Watch Tesla Model S P100D Race Dodge Demon Crate With Race Gas


It should be no contest, right?

This unfair matchup pits the Dodge Demon against the Tesla Model S P100D (other challengers arrive to race, too), but this ain’t no ordinary Demon.

Related – Watch Tesla Model X Race Hellcat, Porsche 996, Nissan GTR + More

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You see, this Demon is what’s referred to as a Dodge Demon Crate, which means it has a remapped ECU that’s set up to run on high octane (100) racing fuel.

Additionally, the Demon has skinny Mickey Thompson race tires up front and slicks out back.

Turns out that in two races against the mighty Model S, the results were much closer than you might expect. In fact, the Model S wins one of the two races, despite not being race prepped like the Demon.

Video description:

“The Demon crate finally came in! We race the Dodge Demon equipped with the race gas ECU, 100 octane fuel, race air filter, skinnies up front and Mickey Thompson tires in the back vs a Tesla Model S P100D Ludicrous. We also had the VBOX in the Demon to record it’s 0-60 and 60-130 times.”

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20 Comments on "Watch Tesla Model S P100D Race Dodge Demon Crate With Race Gas"

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It seems silly that these ICE cars have to make so much noise and so much smoke and pollution from the tires just to compete with a silent electric vehicle.

It seems silly that these electric cars need so much technology just to lose to a car that’s on a 15 year old platform and with some tech dating back to the 1950s.

Will people ever get tired of making and watching these Tesla drag race videos? They seem endless. I think White Zombie proved this point long before there really was a Tesla. It seems pointless to labor the issue.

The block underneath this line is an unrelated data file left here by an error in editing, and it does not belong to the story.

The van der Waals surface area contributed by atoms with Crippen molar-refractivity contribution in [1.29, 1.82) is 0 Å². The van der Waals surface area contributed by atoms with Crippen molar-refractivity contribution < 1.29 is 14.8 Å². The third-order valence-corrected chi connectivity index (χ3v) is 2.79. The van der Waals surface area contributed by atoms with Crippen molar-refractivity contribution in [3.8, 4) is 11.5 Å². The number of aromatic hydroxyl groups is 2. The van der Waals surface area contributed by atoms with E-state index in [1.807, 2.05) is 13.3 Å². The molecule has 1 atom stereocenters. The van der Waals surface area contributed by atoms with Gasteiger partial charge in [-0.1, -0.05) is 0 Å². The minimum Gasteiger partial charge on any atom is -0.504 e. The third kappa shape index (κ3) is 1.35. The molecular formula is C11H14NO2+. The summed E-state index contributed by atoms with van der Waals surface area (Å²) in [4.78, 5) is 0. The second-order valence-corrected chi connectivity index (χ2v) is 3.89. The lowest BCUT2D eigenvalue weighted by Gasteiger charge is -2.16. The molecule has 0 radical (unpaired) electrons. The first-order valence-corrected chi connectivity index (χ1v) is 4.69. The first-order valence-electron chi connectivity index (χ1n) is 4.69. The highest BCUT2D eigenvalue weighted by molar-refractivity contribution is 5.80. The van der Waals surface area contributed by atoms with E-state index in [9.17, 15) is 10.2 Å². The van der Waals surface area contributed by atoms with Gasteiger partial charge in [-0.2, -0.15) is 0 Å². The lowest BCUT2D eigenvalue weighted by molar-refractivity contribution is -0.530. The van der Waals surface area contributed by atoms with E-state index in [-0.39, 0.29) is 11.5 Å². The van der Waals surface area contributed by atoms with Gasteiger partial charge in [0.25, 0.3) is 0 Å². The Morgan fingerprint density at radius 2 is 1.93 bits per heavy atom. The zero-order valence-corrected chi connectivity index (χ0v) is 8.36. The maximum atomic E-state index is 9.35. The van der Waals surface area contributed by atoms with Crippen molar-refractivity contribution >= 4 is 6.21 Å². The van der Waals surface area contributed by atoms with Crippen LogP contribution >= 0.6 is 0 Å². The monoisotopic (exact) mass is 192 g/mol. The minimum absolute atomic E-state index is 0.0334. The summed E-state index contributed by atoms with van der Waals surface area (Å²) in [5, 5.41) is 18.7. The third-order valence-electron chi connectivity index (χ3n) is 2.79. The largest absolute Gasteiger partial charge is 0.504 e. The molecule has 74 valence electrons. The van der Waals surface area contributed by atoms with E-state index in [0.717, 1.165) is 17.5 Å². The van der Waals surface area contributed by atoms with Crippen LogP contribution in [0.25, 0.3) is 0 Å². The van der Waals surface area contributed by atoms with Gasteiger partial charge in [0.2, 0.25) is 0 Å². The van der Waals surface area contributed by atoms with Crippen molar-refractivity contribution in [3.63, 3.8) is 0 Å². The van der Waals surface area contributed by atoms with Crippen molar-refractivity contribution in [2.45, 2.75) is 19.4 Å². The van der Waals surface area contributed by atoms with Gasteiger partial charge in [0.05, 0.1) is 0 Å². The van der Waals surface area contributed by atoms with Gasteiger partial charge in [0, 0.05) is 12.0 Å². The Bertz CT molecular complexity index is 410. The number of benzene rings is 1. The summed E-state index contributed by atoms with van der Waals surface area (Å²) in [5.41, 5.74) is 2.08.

We get it. A Tesla Model S P100D is quicker in the 1/4 mile than damn near any other car. This is real world useful how? When the P100D beats a Ford Fiesta in a cannonball run from LA to NYC, then I’ll be impressed because that means real progress has been made.

Agree to a very minor extent. Actually neither test is all that important. 30 to 60 is a somewhat important measure since we all need to merge on the highway. Not many people do cannonball runs though.

More important measures are with respect to the vehicle’s practicality and the enjoyment it provides the owner. After 188,000+Km we are still uber pleased with our Model S.

Actually the Cannonball run would be important because if the Tesla could beat the Fiesta across the country, it would mean that there has been significant advances in either recharge times, or battery range. Both of these things matter quite a lot to BEV owners. As an aside, as I recall, the Dodge Challenger made last year’s top 10 list of new cars that people were satisfied and pleased with, so I’m sure this guy with his Demon is pretty happy with it too.

Yeah, because Cannonball Runs across America are really good representations of normal vehicle travel- not daily driving and typical road-trips, which are usually 500-600 miles. And considering most folks stop and stretch, hit the bathroom, buy snacks, and eat meals during their refueling and re-charging breaks, the difference in turnaround time between EV’s (Teslas) and ICE isn’t all that much different.

But I think dismissing all that and using the Cannonball Run as the minimum requirement for EV adoption is a great idea. You should Tweet that to Elon Musk, I bet he’d hire that brilliance in a New York Minute..

*”Yeah, because Cannonball Runs across America are really good representations of normal vehicle travel- not daily driving and typical road-trips, which are usually 500-600 miles.”*

And 1/4 mile drag races are good representations of normal vehicle travel??! Please let me know what area you live in so I can avoid it. Sounds kinda dangerous. My point is, why keep harping on a performance metric that really isn’t very relevant and not on a performance metric (range and endurance) that is?